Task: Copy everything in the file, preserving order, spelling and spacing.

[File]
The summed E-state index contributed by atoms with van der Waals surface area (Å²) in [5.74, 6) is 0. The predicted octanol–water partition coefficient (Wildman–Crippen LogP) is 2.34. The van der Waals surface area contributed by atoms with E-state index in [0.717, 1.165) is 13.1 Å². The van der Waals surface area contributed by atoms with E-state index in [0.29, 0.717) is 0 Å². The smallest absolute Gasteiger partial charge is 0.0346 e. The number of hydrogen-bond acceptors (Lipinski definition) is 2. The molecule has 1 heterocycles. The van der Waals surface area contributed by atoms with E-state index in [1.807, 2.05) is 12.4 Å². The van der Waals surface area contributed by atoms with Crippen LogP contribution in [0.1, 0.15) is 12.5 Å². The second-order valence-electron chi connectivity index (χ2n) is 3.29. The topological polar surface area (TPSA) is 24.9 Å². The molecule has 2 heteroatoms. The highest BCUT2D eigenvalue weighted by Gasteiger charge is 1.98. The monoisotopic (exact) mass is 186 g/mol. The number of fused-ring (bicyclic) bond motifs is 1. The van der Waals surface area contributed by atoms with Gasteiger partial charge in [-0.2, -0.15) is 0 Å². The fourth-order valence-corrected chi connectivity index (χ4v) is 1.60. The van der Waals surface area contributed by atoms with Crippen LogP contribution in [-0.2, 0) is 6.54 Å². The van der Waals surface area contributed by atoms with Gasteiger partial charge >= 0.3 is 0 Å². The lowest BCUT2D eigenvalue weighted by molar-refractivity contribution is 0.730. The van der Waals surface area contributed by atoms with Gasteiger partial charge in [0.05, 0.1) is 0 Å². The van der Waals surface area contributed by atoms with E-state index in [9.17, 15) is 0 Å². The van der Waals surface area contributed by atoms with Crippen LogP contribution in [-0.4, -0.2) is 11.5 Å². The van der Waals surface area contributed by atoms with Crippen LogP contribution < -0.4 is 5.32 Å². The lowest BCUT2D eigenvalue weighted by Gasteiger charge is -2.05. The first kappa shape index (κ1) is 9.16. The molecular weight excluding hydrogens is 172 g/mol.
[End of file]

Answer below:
The summed E-state index contributed by atoms with van der Waals surface area (Å²) in [5.74, 6) is 0. The predicted octanol–water partition coefficient (Wildman–Crippen LogP) is 2.34. The van der Waals surface area contributed by atoms with E-state index in [0.717, 1.165) is 13.1 Å². The van der Waals surface area contributed by atoms with E-state index in [0.29, 0.717) is 0 Å². The smallest absolute Gasteiger partial charge is 0.0346 e. The number of hydrogen-bond acceptors (Lipinski definition) is 2. The molecule has 1 heterocycles. The van der Waals surface area contributed by atoms with E-state index in [1.807, 2.05) is 12.4 Å². The van der Waals surface area contributed by atoms with Crippen LogP contribution in [0.1, 0.15) is 12.5 Å². The second-order valence-electron chi connectivity index (χ2n) is 3.29. The topological polar surface area (TPSA) is 24.9 Å². The molecule has 2 heteroatoms. The highest BCUT2D eigenvalue weighted by Gasteiger charge is 1.98. The monoisotopic (exact) mass is 186 g/mol. The number of fused-ring (bicyclic) bond motifs is 1. The van der Waals surface area contributed by atoms with Gasteiger partial charge in [-0.2, -0.15) is 0 Å². The fourth-order valence-corrected chi connectivity index (χ4v) is 1.60. The van der Waals surface area contributed by atoms with Crippen LogP contribution in [-0.2, 0) is 6.54 Å². The van der Waals surface area contributed by atoms with Gasteiger partial charge >= 0.3 is 0 Å². The lowest BCUT2D eigenvalue weighted by molar-refractivity contribution is 0.730. The van der Waals surface area contributed by atoms with Gasteiger partial charge in [0.05, 0.1) is 0 Å². The van der Waals surface area contributed by atoms with E-state index in [9.17, 15) is 0 Å². The van der Waals surface area contributed by atoms with Crippen LogP contribution in [-0.4, -0.2) is 11.5 Å². The van der Waals surface area contributed by atoms with Crippen LogP contribution < -0.4 is 5.32 Å². The lowest BCUT2D eigenvalue weighted by Gasteiger charge is -2.05. The first kappa shape index (κ1) is 9.16. The molecular weight excluding hydrogens is 172 g/mol.